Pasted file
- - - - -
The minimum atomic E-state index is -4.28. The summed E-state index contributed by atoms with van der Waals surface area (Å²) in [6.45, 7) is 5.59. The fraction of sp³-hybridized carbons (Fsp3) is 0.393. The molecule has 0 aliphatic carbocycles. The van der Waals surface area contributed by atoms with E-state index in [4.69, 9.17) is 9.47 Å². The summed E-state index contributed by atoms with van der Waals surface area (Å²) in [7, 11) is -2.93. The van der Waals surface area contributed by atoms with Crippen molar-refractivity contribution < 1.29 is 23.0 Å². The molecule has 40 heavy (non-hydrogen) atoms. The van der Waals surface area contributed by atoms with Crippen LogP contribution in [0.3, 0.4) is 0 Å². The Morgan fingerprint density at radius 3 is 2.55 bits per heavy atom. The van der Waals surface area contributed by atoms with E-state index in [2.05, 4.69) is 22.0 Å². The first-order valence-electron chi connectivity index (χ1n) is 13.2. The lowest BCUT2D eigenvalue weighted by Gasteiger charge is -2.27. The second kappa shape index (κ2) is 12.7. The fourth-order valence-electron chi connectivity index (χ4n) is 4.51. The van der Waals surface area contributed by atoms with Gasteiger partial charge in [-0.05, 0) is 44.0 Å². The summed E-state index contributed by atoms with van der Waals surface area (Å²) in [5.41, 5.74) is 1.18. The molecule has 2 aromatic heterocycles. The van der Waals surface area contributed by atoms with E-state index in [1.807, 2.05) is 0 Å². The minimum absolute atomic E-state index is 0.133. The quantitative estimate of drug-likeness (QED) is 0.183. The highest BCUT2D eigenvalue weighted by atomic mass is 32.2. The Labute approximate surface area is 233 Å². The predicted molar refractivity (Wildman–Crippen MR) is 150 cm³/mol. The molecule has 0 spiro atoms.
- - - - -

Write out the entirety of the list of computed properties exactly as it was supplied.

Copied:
The minimum atomic E-state index is -4.28. The summed E-state index contributed by atoms with van der Waals surface area (Å²) in [6.45, 7) is 5.59. The fraction of sp³-hybridized carbons (Fsp3) is 0.393. The molecule has 0 aliphatic carbocycles. The van der Waals surface area contributed by atoms with E-state index in [4.69, 9.17) is 9.47 Å². The summed E-state index contributed by atoms with van der Waals surface area (Å²) in [7, 11) is -2.93. The van der Waals surface area contributed by atoms with Crippen molar-refractivity contribution < 1.29 is 23.0 Å². The molecule has 40 heavy (non-hydrogen) atoms. The van der Waals surface area contributed by atoms with Crippen LogP contribution in [0.3, 0.4) is 0 Å². The Morgan fingerprint density at radius 3 is 2.55 bits per heavy atom. The van der Waals surface area contributed by atoms with E-state index in [2.05, 4.69) is 22.0 Å². The first-order valence-electron chi connectivity index (χ1n) is 13.2. The lowest BCUT2D eigenvalue weighted by Gasteiger charge is -2.27. The second kappa shape index (κ2) is 12.7. The fourth-order valence-electron chi connectivity index (χ4n) is 4.51. The van der Waals surface area contributed by atoms with Gasteiger partial charge in [-0.05, 0) is 44.0 Å². The summed E-state index contributed by atoms with van der Waals surface area (Å²) in [5.41, 5.74) is 1.18. The molecule has 2 aromatic heterocycles. The van der Waals surface area contributed by atoms with E-state index in [1.807, 2.05) is 0 Å². The minimum absolute atomic E-state index is 0.133. The quantitative estimate of drug-likeness (QED) is 0.183. The highest BCUT2D eigenvalue weighted by atomic mass is 32.2. The Labute approximate surface area is 233 Å². The predicted molar refractivity (Wildman–Crippen MR) is 150 cm³/mol. The molecule has 0 spiro atoms.